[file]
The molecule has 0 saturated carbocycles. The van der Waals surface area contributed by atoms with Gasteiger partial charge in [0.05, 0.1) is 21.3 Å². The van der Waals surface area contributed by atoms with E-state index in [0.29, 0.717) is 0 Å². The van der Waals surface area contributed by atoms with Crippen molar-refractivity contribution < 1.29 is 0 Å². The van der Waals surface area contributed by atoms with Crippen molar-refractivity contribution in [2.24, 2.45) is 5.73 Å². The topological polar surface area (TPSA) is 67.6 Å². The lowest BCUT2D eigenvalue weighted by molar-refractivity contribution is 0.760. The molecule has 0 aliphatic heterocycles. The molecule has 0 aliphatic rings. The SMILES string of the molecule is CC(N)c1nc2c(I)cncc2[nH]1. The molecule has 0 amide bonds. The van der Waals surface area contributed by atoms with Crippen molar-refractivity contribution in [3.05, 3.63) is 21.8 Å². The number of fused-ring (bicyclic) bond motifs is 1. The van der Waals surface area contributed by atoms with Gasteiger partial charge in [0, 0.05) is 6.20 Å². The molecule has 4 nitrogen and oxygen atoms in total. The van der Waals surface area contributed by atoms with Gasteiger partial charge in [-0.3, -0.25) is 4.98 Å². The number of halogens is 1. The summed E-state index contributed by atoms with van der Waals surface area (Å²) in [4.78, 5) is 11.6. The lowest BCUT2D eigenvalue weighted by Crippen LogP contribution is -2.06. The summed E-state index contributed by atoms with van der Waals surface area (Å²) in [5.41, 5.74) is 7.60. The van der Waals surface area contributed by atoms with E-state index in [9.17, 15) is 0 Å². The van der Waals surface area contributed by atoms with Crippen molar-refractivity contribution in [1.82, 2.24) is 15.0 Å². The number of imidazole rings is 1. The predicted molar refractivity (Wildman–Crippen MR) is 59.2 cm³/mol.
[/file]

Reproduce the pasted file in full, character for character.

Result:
The molecule has 0 saturated carbocycles. The van der Waals surface area contributed by atoms with Gasteiger partial charge in [0.05, 0.1) is 21.3 Å². The van der Waals surface area contributed by atoms with E-state index in [0.29, 0.717) is 0 Å². The van der Waals surface area contributed by atoms with Crippen molar-refractivity contribution < 1.29 is 0 Å². The van der Waals surface area contributed by atoms with Crippen molar-refractivity contribution in [2.24, 2.45) is 5.73 Å². The topological polar surface area (TPSA) is 67.6 Å². The lowest BCUT2D eigenvalue weighted by molar-refractivity contribution is 0.760. The molecule has 0 aliphatic heterocycles. The molecule has 0 aliphatic rings. The SMILES string of the molecule is CC(N)c1nc2c(I)cncc2[nH]1. The molecule has 0 amide bonds. The van der Waals surface area contributed by atoms with Crippen molar-refractivity contribution in [3.05, 3.63) is 21.8 Å². The number of fused-ring (bicyclic) bond motifs is 1. The van der Waals surface area contributed by atoms with Gasteiger partial charge in [0, 0.05) is 6.20 Å². The molecule has 4 nitrogen and oxygen atoms in total. The van der Waals surface area contributed by atoms with Gasteiger partial charge in [-0.3, -0.25) is 4.98 Å². The number of halogens is 1. The summed E-state index contributed by atoms with van der Waals surface area (Å²) in [4.78, 5) is 11.6. The lowest BCUT2D eigenvalue weighted by Crippen LogP contribution is -2.06. The summed E-state index contributed by atoms with van der Waals surface area (Å²) in [5.41, 5.74) is 7.60. The van der Waals surface area contributed by atoms with E-state index in [9.17, 15) is 0 Å². The van der Waals surface area contributed by atoms with Crippen molar-refractivity contribution in [1.82, 2.24) is 15.0 Å². The number of imidazole rings is 1. The predicted molar refractivity (Wildman–Crippen MR) is 59.2 cm³/mol.